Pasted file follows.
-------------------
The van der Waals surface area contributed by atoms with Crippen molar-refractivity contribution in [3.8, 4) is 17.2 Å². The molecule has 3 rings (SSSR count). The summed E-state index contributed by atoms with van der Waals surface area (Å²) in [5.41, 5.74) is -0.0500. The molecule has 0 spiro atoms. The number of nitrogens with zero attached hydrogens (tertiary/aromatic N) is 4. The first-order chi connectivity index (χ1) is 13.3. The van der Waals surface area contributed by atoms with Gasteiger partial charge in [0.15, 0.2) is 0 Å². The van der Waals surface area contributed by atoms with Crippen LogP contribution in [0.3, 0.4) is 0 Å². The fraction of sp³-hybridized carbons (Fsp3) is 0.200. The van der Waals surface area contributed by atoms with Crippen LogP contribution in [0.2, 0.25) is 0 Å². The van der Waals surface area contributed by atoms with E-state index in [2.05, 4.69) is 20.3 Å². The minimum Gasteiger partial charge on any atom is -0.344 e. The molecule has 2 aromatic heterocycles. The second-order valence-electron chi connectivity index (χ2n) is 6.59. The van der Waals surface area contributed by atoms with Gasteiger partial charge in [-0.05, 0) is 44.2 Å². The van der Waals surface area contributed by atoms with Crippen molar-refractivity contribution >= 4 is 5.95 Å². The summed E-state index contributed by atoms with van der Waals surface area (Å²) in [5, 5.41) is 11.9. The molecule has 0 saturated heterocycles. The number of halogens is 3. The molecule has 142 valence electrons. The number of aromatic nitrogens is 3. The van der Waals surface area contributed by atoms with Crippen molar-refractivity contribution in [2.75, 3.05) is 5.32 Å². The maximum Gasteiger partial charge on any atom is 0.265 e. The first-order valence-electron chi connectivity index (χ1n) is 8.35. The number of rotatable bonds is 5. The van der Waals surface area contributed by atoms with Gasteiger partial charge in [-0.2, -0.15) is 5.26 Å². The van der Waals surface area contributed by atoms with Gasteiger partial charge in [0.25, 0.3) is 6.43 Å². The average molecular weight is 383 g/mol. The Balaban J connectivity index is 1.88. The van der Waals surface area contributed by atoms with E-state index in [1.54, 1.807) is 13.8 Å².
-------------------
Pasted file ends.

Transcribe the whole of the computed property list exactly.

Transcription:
The van der Waals surface area contributed by atoms with Crippen molar-refractivity contribution in [3.8, 4) is 17.2 Å². The molecule has 3 rings (SSSR count). The summed E-state index contributed by atoms with van der Waals surface area (Å²) in [5.41, 5.74) is -0.0500. The molecule has 0 spiro atoms. The number of nitrogens with zero attached hydrogens (tertiary/aromatic N) is 4. The first-order chi connectivity index (χ1) is 13.3. The van der Waals surface area contributed by atoms with Gasteiger partial charge in [0.15, 0.2) is 0 Å². The van der Waals surface area contributed by atoms with Crippen LogP contribution in [0.3, 0.4) is 0 Å². The fraction of sp³-hybridized carbons (Fsp3) is 0.200. The van der Waals surface area contributed by atoms with Crippen LogP contribution in [0.2, 0.25) is 0 Å². The van der Waals surface area contributed by atoms with E-state index in [2.05, 4.69) is 20.3 Å². The minimum Gasteiger partial charge on any atom is -0.344 e. The molecule has 2 aromatic heterocycles. The second-order valence-electron chi connectivity index (χ2n) is 6.59. The van der Waals surface area contributed by atoms with Gasteiger partial charge in [-0.05, 0) is 44.2 Å². The van der Waals surface area contributed by atoms with Crippen molar-refractivity contribution >= 4 is 5.95 Å². The summed E-state index contributed by atoms with van der Waals surface area (Å²) in [5, 5.41) is 11.9. The molecule has 0 saturated heterocycles. The number of halogens is 3. The molecule has 142 valence electrons. The number of aromatic nitrogens is 3. The van der Waals surface area contributed by atoms with Crippen molar-refractivity contribution in [2.75, 3.05) is 5.32 Å². The maximum Gasteiger partial charge on any atom is 0.265 e. The first-order valence-electron chi connectivity index (χ1n) is 8.35. The number of rotatable bonds is 5. The van der Waals surface area contributed by atoms with Gasteiger partial charge in [-0.2, -0.15) is 5.26 Å². The van der Waals surface area contributed by atoms with Gasteiger partial charge in [0.25, 0.3) is 6.43 Å². The average molecular weight is 383 g/mol. The Balaban J connectivity index is 1.88. The van der Waals surface area contributed by atoms with E-state index in [1.54, 1.807) is 13.8 Å².